The redirection threat that you mentioned is possible, and would allow a room admin to impersonate Alice when Bob joins, only if Bob joins after the impersonation began, and only for initial onboarding. On another note, we already have a very similar possibility for impersonation in the SSB community that applies in all moments post-onboarding, which is just spoofing about name and about image. This is something that @cblgh did to me this month as April's Fool, and successfully tricked some people. The answer is always: check the SSB ID. So while it's a possibility with room aliases, it has to be put into context in relation to all the other impersonation methods currently available.

It is also possible to augment these features in the future to support Tor onion links for aliases (this is something we're already actively discussing) and other means. Like @Powersource (phone) said, it's entirely possible to support raw IP address too. And other means, I can imagine a bunch. Optionality in SSB is great. Again, nothing is without downsides, and Tor onion aliases would be for those who want to gain additional privacy at the cost of lower user friendliness.

I am concerned about use of HTTPS in relation to SSB, including for Invite links and for the Room Web Dashboard.
...
a stronger step would be to implement the UI locally, only interacting with the Room server via SHS/Muxrpc and/or SSB messages.

The goal we're optimizing for is "reduce the work needed for SSB apps (in the plural) to be compatible with these features". I didn't want rooms 2.0 to be a Manyverse-only thing, and I was considering 3 options:

  1. muxrpc APIs for each of these actions to configure the room
  2. private messages sent to the room, to configure it
  3. HTTPS configuration dashboard

(1) would mean significant amount of work to be done on each of the SSB apps. (2) would mean that the room would have to replicate feeds of its members which undermines the purpose of the room as a non-pub, and would still require each of the SSB apps to properly define what is a valid and invalid private message to configure the room. (3) meant a lot of new work, such as SSB HTTP Auth, but it would mean that many SSB apps could manage the state of the room.

Finally, one important assumption for rooms is that they are a point-of-trust for specific type of trust: confidence in administrating connectivity. You choose a room according to how much you trust the people behind to not: log your IP addresses, track your metadata, use weak TLS CAs susceptible to MITM etc. Note that the connections over DHT have serious connectivity-privacy issues, and while I built things like ssb-dht-invite in the past, I wouldn't use it anymore. I'm happy to change my own opinions in the future if an experiment turns out to be a net negative. Also it's not a great idea to connect to many servers (pubs or rooms) because then you're sprinkling your IP address and connectivity metadata to many places, and increasing the likelihood that one of them will abuse that metadata. The ideal scenario in which rooms should be used is: you are member of 2–4 rooms in total, thus only max 4 servers have your IP address, although you can tunnel-connect to countless others via those rooms. Also, I assume that ideally those rooms would be managed in a democratic manner and crowdfunded. See this other thread about democratically managing rooms.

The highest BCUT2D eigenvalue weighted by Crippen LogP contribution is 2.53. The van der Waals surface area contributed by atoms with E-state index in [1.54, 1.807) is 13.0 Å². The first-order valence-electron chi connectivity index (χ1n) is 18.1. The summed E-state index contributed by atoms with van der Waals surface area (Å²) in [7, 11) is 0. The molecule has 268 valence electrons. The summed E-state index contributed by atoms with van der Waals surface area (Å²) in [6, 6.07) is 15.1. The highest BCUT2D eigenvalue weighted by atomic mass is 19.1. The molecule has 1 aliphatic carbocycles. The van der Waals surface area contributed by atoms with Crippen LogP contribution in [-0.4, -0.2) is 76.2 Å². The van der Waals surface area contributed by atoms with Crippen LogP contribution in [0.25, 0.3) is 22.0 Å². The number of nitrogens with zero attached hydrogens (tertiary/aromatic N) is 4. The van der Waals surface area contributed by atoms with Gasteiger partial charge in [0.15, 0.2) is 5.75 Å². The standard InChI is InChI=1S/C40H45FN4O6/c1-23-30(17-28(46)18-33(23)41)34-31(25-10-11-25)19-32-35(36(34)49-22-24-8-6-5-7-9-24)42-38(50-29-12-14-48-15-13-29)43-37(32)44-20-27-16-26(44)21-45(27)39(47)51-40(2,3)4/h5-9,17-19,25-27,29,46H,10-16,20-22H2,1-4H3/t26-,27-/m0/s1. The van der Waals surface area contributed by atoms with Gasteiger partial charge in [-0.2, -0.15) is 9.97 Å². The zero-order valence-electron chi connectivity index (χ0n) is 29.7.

🙏

@andrestaltz %ViMW+8tT+4m5UO7bfhKSpGXpIDDIMv5dVZyD3hYOgcg=.sha256
Re: %GHdg3975n

Hey @cel-desktop, thanks for the feedback, this is the kind of comment I was looking for when I was sketching rooms 2.0 last year.

As you said, it comes a bit too late in the process, so we won't be able to change much at this point. We're close to reaching the deadline with NGIp, and we have to focus on finishing the last bits. What I'll do with your feedback is incorporate it as Security Considerations in the rooms 2.0 spec, and I'll think of how to communicate in UI that aliases are not a substitute for cryptographic IDs. So it's still useful feedback.

Unfortunately grants work in a very waterfall process way where we have to define up front what we will do and in what timeline, so we just have to go forwards with it regardless of late feedback. This is a pattern with grants (from my experience with NGI Zero) and seems to also have affected Wouter's UX research grant, where some decisions just had to go forwards despite being suboptimal (e.g. the small sample size of the users interviewed was a problem, and this is a concern we raised in a manyverse team meeting that included David Gomez, Zelf, Nico Pace). We're trying to do our best with the money and time given. I much prefer the OpenCollective model of funding, where there is much more room for iterative feedback-rich processes.

I believe using cryptographic account identifiers is essential to how SSB supports user autonomy through decentralization.